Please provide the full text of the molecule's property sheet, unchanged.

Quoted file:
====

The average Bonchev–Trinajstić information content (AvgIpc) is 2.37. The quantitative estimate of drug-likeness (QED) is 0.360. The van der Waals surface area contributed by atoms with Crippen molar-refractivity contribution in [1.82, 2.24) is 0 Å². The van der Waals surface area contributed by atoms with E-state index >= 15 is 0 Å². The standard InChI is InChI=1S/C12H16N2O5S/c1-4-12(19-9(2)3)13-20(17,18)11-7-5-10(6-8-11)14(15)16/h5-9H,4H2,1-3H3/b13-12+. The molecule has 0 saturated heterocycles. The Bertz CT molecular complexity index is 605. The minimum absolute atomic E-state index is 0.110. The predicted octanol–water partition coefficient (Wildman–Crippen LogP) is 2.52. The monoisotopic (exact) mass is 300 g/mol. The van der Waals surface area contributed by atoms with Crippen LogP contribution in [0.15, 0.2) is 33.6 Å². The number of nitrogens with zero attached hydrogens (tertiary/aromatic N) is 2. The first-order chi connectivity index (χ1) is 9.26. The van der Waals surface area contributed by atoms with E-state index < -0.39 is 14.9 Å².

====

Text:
The average Bonchev–Trinajstić information content (AvgIpc) is 2.37. The quantitative estimate of drug-likeness (QED) is 0.360. The van der Waals surface area contributed by atoms with Crippen molar-refractivity contribution in [1.82, 2.24) is 0 Å². The van der Waals surface area contributed by atoms with E-state index >= 15 is 0 Å². The standard InChI is InChI=1S/C12H16N2O5S/c1-4-12(19-9(2)3)13-20(17,18)11-7-5-10(6-8-11)14(15)16/h5-9H,4H2,1-3H3/b13-12+. The molecule has 0 saturated heterocycles. The Bertz CT molecular complexity index is 605. The minimum absolute atomic E-state index is 0.110. The predicted octanol–water partition coefficient (Wildman–Crippen LogP) is 2.52. The monoisotopic (exact) mass is 300 g/mol. The van der Waals surface area contributed by atoms with Crippen LogP contribution in [0.15, 0.2) is 33.6 Å². The number of nitrogens with zero attached hydrogens (tertiary/aromatic N) is 2. The first-order chi connectivity index (χ1) is 9.26. The van der Waals surface area contributed by atoms with E-state index < -0.39 is 14.9 Å².